Air base reuse plan gets just the votes it needs to proceed
By MARK FONTECCHIO
WEYMOUTH - The redevelopment plan proposed for the former Weymouth air station needed the approval of eight town councilors.
It got eight.
Last night in the packed auditorium of Abigail Adams Middle School, the Weymouth town council approved the reuse and zoning plans for the base.
The vote was 8-to-3. Councilors Kenneth DiFazio, Susan Kay and Paul Leary opposed.
Now the plan will undergo review by state environmental agencies.
“Our work tonight is not over,” Council President Thomas Lacey said.
Councilors had a plan before them to build 2,855 houses and condos and two million square feet of commercial space at the former naval air base in South Weymouth.
The council also realized the heat was on since the plan last month won approval at town meetings in Abington and Rockland. The base encompasses portions of the three towns.
Almost 200 people, most of them union members eager for jobs the project would bring, squeezed into the auditorium where the vote took place last night.
“It’s not just about us getting work,” said Peter Bernazzani of Whitman, a member of the International Union of Operating Engineers. “We support the businesses in our area. The money stays here.”
When completed in 2017, the developer says the plan will create a community with about 7,000 residents, thousands of jobs and tens of thousands of vehicles entering and exiting the base every day.
It will change the landscape of the three towns forever.
For Councilor Joseph Connolly, who supported the plan longer than any councilor, it was worth it.
“Ideally, in a perfect world, we’d like to leave it as it is,” said Connolly, who lives about a mile away from the base. “It’s pristine, it’s beautiful, but that’s not the reality of this business world.”
For Councilor Kenneth DiFazio, who has attended most air base meetings for months and scrutinized every detail, it wasn’t worth it.
“Just because it’s good for Abington and Rockland doesn’t mean it’s good for Weymouth,” he said.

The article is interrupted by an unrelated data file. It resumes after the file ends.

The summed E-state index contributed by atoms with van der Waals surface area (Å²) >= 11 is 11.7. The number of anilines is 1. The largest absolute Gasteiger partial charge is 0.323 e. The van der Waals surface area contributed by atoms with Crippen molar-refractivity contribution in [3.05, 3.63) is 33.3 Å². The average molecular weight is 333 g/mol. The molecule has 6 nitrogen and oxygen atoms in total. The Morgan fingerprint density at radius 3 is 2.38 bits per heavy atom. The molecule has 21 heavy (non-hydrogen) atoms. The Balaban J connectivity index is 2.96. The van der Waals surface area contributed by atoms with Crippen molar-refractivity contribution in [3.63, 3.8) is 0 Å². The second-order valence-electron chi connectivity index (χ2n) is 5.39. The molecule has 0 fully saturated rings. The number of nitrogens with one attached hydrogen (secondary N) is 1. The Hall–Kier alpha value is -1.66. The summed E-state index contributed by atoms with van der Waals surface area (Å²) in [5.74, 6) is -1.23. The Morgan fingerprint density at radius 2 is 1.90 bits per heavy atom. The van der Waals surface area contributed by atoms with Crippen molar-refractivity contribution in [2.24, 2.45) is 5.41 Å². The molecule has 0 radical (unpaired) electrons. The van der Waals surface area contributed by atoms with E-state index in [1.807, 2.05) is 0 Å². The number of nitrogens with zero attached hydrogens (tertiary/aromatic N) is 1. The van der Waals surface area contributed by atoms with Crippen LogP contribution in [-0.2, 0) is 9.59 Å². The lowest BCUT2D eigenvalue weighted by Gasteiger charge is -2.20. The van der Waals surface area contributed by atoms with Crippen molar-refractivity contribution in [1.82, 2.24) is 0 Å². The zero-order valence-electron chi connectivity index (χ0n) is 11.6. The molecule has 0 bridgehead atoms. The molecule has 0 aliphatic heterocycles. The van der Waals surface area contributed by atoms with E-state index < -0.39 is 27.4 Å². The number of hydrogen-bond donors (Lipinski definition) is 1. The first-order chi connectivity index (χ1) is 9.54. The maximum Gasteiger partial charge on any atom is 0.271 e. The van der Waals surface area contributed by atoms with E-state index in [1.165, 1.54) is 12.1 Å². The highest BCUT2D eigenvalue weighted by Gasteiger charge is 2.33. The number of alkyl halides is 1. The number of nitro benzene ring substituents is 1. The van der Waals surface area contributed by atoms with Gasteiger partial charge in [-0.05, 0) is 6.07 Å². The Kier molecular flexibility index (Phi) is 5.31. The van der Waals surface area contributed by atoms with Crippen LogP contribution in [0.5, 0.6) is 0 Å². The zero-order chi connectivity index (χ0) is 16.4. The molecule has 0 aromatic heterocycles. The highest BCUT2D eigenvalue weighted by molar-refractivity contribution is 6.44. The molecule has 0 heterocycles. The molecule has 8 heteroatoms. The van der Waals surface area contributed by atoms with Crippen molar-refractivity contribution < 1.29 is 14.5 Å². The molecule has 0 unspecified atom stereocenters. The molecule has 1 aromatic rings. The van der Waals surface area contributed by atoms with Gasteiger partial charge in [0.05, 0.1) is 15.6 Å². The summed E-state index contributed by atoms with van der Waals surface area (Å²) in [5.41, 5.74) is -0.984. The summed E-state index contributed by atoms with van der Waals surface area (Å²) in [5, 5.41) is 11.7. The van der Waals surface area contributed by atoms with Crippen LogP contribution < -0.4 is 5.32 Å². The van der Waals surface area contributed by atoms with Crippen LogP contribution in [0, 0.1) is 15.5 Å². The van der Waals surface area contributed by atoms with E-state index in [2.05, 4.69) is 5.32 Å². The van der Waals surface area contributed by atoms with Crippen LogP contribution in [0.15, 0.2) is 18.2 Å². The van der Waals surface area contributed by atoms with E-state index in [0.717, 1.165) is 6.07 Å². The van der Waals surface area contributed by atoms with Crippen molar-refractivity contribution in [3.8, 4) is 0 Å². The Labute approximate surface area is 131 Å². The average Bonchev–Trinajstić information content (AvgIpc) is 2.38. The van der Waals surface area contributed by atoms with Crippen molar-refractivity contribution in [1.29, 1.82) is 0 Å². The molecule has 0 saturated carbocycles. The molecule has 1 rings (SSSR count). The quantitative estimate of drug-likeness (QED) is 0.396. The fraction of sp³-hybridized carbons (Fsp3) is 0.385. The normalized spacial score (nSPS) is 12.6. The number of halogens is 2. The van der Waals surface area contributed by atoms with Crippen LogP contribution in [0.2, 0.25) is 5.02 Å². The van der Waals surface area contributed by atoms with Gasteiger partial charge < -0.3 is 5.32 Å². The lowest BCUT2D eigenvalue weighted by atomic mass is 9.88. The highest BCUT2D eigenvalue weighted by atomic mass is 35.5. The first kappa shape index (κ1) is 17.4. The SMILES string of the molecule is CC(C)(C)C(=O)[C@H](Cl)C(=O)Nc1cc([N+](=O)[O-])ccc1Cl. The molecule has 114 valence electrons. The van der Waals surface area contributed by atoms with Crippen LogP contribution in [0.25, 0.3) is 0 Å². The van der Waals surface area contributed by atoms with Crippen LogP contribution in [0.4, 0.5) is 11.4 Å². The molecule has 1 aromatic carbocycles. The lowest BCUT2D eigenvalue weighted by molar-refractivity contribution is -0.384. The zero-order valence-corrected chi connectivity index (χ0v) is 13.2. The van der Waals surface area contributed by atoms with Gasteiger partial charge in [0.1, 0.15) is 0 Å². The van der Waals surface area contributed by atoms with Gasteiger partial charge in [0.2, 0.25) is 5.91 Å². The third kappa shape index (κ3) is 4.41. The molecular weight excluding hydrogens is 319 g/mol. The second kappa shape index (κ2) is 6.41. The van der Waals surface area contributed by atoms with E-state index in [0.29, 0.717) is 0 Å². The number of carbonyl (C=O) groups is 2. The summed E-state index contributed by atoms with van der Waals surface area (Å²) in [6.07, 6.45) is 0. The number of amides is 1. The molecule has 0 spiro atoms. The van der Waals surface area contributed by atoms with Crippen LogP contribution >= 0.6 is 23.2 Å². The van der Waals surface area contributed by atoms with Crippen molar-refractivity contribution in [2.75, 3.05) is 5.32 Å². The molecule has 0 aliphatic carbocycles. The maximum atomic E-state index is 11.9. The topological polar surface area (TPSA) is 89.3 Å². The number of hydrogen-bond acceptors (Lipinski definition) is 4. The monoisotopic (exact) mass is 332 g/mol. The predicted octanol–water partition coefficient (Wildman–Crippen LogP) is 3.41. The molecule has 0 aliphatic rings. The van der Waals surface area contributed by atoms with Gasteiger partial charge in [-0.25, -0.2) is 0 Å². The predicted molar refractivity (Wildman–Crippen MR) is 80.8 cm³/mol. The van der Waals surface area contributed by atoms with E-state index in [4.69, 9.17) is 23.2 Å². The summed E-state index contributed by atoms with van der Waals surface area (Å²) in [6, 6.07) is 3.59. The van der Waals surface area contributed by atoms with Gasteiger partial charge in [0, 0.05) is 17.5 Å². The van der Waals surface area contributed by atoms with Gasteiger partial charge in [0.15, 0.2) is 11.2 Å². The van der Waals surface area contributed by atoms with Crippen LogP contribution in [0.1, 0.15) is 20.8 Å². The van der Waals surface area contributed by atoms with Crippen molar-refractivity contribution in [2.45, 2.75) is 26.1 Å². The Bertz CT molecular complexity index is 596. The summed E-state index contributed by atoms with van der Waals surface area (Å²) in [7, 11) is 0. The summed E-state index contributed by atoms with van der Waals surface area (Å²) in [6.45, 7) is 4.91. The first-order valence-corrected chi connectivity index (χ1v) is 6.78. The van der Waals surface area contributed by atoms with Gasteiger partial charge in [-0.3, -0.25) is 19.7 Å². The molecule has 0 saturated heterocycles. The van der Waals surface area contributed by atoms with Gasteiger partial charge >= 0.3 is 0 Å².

DiFazio, Kay and Leary said impacts on traffic, water and the schools would not be outweighed by benefits like revenue.
“I believe this plan is very well intended but not complete,” Kay said.
Those in favor said they were worried about what would happen if they didn’t approve it, and talked about the Navy possibly auctioning the land.
“Leaving the property alone to me is not an option,” Councilor Michael Smart said. “Development will happen there.”
Those opposed said the warnings were just false alarms.
Weymouth walks away with $13M from LNR
The Patriot Ledger
Just hours before a crucial vote on the former Weymouth air base was to take place, Weymouth officials came to agreement with the developer on a $13 million mitigation package.
That number was pared down from an original wish list of about $32 million, but the final figure is well above the $3 million Abington got and the $6.3 million promised to Rockland.
The mitigation payments are meant to offset the impact the redevelopment will have on the communities, and make voting for it more palatable.
Big-ticket items in the Weymouth package include $3.5 million for parks improvements over five years and $2 million each for improvements to Columbian Square and restoration of Legion Field.
Other items include $75,000 for school band uniforms and $15,000 for infrared goggles.
Weymouth Mayor David Madden, along with town councilors Thomas Lacey and Michael Smart, met in closed-door sessions with developer LNR Property Corp. over several weeks.
They finalized the deal yesterday just hours before the town council voted to approve a redevelopment plan.
Some other items:
About $1 million to replace a boiler at the Chapman Middle School.
$400,000 each for repairs to sidewalks and the Libbey Industrial Parkway.
$25,000 for new flooring at the teen center.
$30,000 for work at the Fulton School playground.
Mark Fontecchio may be reached by .